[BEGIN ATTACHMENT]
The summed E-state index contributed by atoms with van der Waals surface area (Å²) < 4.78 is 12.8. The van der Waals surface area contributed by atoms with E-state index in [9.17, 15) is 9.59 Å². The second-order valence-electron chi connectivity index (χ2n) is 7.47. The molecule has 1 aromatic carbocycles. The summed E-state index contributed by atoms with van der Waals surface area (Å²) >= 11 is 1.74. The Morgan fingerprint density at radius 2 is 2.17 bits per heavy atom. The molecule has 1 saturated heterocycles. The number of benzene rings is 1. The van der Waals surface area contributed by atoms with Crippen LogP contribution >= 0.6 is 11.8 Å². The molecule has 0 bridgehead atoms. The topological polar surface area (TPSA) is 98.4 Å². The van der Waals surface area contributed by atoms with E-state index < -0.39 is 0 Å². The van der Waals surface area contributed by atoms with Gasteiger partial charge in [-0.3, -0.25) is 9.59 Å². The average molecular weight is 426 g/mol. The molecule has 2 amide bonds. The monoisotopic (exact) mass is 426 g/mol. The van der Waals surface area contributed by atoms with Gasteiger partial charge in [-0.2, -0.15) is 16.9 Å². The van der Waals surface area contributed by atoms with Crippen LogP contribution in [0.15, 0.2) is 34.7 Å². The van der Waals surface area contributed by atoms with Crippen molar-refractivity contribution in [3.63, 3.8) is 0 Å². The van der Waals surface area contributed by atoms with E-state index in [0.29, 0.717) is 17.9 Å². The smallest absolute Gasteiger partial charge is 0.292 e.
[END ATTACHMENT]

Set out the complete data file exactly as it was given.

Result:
The summed E-state index contributed by atoms with van der Waals surface area (Å²) < 4.78 is 12.8. The van der Waals surface area contributed by atoms with E-state index in [9.17, 15) is 9.59 Å². The second-order valence-electron chi connectivity index (χ2n) is 7.47. The molecule has 1 aromatic carbocycles. The summed E-state index contributed by atoms with van der Waals surface area (Å²) >= 11 is 1.74. The Morgan fingerprint density at radius 2 is 2.17 bits per heavy atom. The molecule has 1 saturated heterocycles. The number of benzene rings is 1. The van der Waals surface area contributed by atoms with Crippen LogP contribution >= 0.6 is 11.8 Å². The molecule has 0 bridgehead atoms. The topological polar surface area (TPSA) is 98.4 Å². The van der Waals surface area contributed by atoms with E-state index < -0.39 is 0 Å². The van der Waals surface area contributed by atoms with Gasteiger partial charge in [-0.3, -0.25) is 9.59 Å². The average molecular weight is 426 g/mol. The molecule has 2 amide bonds. The monoisotopic (exact) mass is 426 g/mol. The van der Waals surface area contributed by atoms with Gasteiger partial charge in [-0.2, -0.15) is 16.9 Å². The van der Waals surface area contributed by atoms with Crippen LogP contribution in [0.15, 0.2) is 34.7 Å². The van der Waals surface area contributed by atoms with Crippen molar-refractivity contribution in [3.63, 3.8) is 0 Å². The van der Waals surface area contributed by atoms with E-state index in [0.29, 0.717) is 17.9 Å². The smallest absolute Gasteiger partial charge is 0.292 e.